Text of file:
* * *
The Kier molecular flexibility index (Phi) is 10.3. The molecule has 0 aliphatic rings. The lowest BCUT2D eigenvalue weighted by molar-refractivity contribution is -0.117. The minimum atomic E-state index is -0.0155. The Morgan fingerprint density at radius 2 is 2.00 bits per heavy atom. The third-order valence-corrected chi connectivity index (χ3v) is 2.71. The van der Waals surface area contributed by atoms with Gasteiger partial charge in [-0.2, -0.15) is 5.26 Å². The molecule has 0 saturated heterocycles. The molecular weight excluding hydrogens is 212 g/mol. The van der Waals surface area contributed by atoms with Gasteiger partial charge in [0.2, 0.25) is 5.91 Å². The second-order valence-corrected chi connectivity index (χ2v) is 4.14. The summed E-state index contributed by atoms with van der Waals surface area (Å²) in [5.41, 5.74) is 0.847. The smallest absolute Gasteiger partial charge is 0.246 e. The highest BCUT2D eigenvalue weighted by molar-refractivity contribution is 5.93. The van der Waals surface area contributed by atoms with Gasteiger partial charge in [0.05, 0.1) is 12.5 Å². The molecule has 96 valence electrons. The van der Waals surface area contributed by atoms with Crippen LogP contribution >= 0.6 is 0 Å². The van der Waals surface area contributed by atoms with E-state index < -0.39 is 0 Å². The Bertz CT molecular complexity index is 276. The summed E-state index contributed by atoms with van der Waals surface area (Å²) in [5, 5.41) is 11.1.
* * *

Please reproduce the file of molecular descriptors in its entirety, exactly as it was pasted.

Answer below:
The Kier molecular flexibility index (Phi) is 10.3. The molecule has 0 aliphatic rings. The lowest BCUT2D eigenvalue weighted by molar-refractivity contribution is -0.117. The minimum atomic E-state index is -0.0155. The Morgan fingerprint density at radius 2 is 2.00 bits per heavy atom. The third-order valence-corrected chi connectivity index (χ3v) is 2.71. The van der Waals surface area contributed by atoms with Gasteiger partial charge in [-0.2, -0.15) is 5.26 Å². The molecule has 0 saturated heterocycles. The molecular weight excluding hydrogens is 212 g/mol. The van der Waals surface area contributed by atoms with Gasteiger partial charge in [0.2, 0.25) is 5.91 Å². The second-order valence-corrected chi connectivity index (χ2v) is 4.14. The summed E-state index contributed by atoms with van der Waals surface area (Å²) in [5.41, 5.74) is 0.847. The smallest absolute Gasteiger partial charge is 0.246 e. The highest BCUT2D eigenvalue weighted by molar-refractivity contribution is 5.93. The van der Waals surface area contributed by atoms with Gasteiger partial charge in [0.05, 0.1) is 12.5 Å². The molecule has 96 valence electrons. The van der Waals surface area contributed by atoms with Crippen LogP contribution >= 0.6 is 0 Å². The van der Waals surface area contributed by atoms with E-state index < -0.39 is 0 Å². The Bertz CT molecular complexity index is 276. The summed E-state index contributed by atoms with van der Waals surface area (Å²) in [5, 5.41) is 11.1.